Innovation with Livestock Feed: The Future of Animal Source Foods
This is a follow-on to the March 14, 2019, Agrilnks article ‘Better Livestock Feed, Better Animal Source Foods.’
As I wrote in my previous piece, livestock feed safety and infrastructure can be a pathway to food security with the right market systems development approaches. Today, let’s discuss how to build that pathway through research, innovation and, of course, private sector engagement, especially around integrating the newest livestock feed innovations and making them work on a global scale. Growing populations need the nutrition and economic benefits that livestock offer, but scaling up livestock also has to be sustainable – for the health and safety of the planet and its people.
Research and resulting new livestock feed innovation
Antimicrobial use in livestock feed started over 70 years ago to treat diseases, boost growth rates and reduce mortality rates. Antibiotic intake of animals that we eat, as well as the resulting antibiotic residue in animal source foods, is recognized as a cause of antimicrobial resistance (AMR) in human populations. In 2016, the Center for Disease Dynamics, Economics and Policy recommended to phase out the sub-therapeutic use of antibiotics in animals.
Research and commercial introduction of probiotic feed additives is demonstrating a viable alternative to reducing antimicrobial overuse in livestock and reducing the spread of AMR, particularly in developing communities. Livestock feed probiotics and pre-biotics have demonstrated a similar growth response and increased sickness immunity as those who historically had antibiotic growth promoters added to their feed.
Innovation means change
However, this innovation comes while there are still capacity needs in many parts of the world. For example, the feed manufacturing value-chain actors (millers, agro-dealers and farmers) will need some upgrades. Feed mills lack the knowledge and training to adapt and formulate new types of additives, such as probiotics. The same is true of agro-dealer and farmers, as they may lack the know-how to effectively use such new products, and farmers tend to have a high aversion to risk associated with new products. The ‘prove it to me first attitude’ must be considered when introducing new products that will affect their bottom line, especially in parts of the world where the bottom line is having enough nutritious food for the family or not. Working with and alongside people to introduce these innovations and others is critical for cultural and behavioral shifts toward improvements for people’s nutrition and economic standing.
Probiotic feed additives could be the next disruptive technology, which means that there are no regulatory standards that they fit under in many countries. Some countries have standards for feed quality and antimicrobial use and more countries are forbidding the use of antimicrobials in animal feeds. While these are positive steps forward, government regulatory agencies will need to create harmony with the Codex Alimentarius standard; products which meet the codex can be marketed in multiple countries more easily. Guidelines for the use of pro & pre-biotic use in livestock feeds need to be developed for each country.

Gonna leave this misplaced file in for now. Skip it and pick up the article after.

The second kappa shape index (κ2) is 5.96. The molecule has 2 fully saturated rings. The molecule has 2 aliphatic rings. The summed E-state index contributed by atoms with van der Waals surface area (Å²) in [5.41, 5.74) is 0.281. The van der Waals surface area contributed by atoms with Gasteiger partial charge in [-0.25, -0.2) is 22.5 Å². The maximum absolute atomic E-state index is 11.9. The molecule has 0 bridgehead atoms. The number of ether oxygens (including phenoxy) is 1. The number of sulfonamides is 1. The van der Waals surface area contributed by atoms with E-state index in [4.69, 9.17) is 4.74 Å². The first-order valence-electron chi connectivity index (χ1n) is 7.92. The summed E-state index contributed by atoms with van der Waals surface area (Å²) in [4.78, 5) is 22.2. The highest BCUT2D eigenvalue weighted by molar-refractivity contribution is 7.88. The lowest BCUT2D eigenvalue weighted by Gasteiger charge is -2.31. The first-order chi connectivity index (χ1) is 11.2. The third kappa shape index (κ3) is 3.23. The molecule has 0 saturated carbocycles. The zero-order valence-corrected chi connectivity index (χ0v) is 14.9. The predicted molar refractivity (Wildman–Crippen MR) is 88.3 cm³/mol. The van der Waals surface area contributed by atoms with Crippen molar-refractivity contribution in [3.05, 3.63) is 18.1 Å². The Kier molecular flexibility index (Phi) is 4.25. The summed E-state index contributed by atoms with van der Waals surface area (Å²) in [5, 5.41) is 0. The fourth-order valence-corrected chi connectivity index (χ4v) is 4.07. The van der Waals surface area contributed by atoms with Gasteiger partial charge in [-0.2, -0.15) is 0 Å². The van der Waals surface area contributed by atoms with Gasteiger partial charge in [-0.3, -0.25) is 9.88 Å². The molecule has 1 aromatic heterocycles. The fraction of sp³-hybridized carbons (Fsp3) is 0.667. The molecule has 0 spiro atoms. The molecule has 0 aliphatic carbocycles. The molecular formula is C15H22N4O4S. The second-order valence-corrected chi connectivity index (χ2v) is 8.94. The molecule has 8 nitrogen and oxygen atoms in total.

How this disruptive change could be guided
Start with the feed manufacturers/millers as a private sector engagement.
• Work with miller associations and vertically-integrated commercial farming operations to reach the progressive operations who represent the right-side of the bell curve. Train these businesses on proper mixing and packaging procedures. If a new product is not introduced to the market with quality control measures it is introducing the opportunity to fail.
• These commercial livestock producers then take on their normal role as industry leaders who talk about the use of new products and how they make more money using them. As more feed mills create products, then the small producers will become interested via information reinforced by local agro-dealers and veterinarians who have received appropriate training.
Promote the improved stewardship of antibiotics.
• A significant push has gone into the capacity development of paravets, community animal health workers, community livestock workers, and others over the last decade. Now that many more livestock owners have access to services and inputs, there is a need to upgrade the quality of the training activities so that the industry can get out in front of the emerging threats associated with the overuse of antibiotics. This is not a ‘do not use antibiotics’ upgrade, it is a reinforcement of potential risks and an emphasis on improved management practices upgrade – not one or the other. A well-fed animal with clean water and disease control via vaccines will require fewer applications of antimicrobials, after all.
Introduce government guidelines via the private sector.
• Allow associations to create guidelines which protect the new line of feed additives for quality and provide cost-effective alternatives to the use of antimicrobials. Allow for a timeline to convert to the new guidelines that match the investment needs of the industry. This timeline may also allow for a phased approach to product introduction needs, such as starting with poultry or swine.
Handled in a timely and through manner, probiotic feed additives can be introduced to many countries whose growing population is demanding higher quantities of animal source foods without increasing the levels of antibiotic residue.